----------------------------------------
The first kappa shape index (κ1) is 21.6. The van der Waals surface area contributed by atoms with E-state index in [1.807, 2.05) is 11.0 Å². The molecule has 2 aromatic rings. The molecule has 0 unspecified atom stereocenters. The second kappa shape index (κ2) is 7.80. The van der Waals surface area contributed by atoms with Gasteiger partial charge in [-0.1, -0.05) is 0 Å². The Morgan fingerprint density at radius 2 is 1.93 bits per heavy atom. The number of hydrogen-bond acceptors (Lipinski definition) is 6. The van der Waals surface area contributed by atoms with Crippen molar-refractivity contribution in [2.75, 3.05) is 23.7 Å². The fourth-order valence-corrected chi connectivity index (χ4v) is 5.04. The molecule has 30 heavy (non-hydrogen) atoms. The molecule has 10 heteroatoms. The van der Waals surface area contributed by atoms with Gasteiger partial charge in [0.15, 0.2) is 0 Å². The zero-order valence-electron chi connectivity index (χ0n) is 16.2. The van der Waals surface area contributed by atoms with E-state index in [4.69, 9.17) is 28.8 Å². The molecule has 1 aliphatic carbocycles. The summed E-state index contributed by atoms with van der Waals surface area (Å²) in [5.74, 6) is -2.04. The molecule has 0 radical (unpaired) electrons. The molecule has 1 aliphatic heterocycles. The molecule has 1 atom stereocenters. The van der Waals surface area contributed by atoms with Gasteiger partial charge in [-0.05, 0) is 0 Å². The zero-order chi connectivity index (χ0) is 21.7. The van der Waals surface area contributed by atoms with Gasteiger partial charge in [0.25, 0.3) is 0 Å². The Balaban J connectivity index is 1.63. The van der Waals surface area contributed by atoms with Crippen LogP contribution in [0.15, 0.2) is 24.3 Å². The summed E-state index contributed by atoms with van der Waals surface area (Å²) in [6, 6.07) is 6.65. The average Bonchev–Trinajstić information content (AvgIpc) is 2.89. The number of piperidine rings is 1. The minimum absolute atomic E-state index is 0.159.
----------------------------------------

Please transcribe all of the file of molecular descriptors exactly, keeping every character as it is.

The first kappa shape index (κ1) is 21.6. The van der Waals surface area contributed by atoms with E-state index in [1.807, 2.05) is 11.0 Å². The molecule has 2 aromatic rings. The molecule has 0 unspecified atom stereocenters. The second kappa shape index (κ2) is 7.80. The van der Waals surface area contributed by atoms with Gasteiger partial charge in [-0.1, -0.05) is 0 Å². The Morgan fingerprint density at radius 2 is 1.93 bits per heavy atom. The number of hydrogen-bond acceptors (Lipinski definition) is 6. The van der Waals surface area contributed by atoms with Crippen molar-refractivity contribution in [2.75, 3.05) is 23.7 Å². The fourth-order valence-corrected chi connectivity index (χ4v) is 5.04. The molecule has 30 heavy (non-hydrogen) atoms. The molecule has 10 heteroatoms. The van der Waals surface area contributed by atoms with Gasteiger partial charge in [0.15, 0.2) is 0 Å². The zero-order valence-electron chi connectivity index (χ0n) is 16.2. The van der Waals surface area contributed by atoms with E-state index in [4.69, 9.17) is 28.8 Å². The molecule has 1 aliphatic carbocycles. The summed E-state index contributed by atoms with van der Waals surface area (Å²) in [5.74, 6) is -2.04. The molecule has 0 radical (unpaired) electrons. The molecule has 1 aliphatic heterocycles. The molecule has 1 atom stereocenters. The van der Waals surface area contributed by atoms with Gasteiger partial charge in [-0.05, 0) is 0 Å². The zero-order chi connectivity index (χ0) is 21.7. The van der Waals surface area contributed by atoms with Gasteiger partial charge in [0.25, 0.3) is 0 Å². The Balaban J connectivity index is 1.63. The van der Waals surface area contributed by atoms with Crippen LogP contribution in [0.15, 0.2) is 24.3 Å². The summed E-state index contributed by atoms with van der Waals surface area (Å²) in [6, 6.07) is 6.65. The average Bonchev–Trinajstić information content (AvgIpc) is 2.89. The number of piperidine rings is 1. The minimum absolute atomic E-state index is 0.159.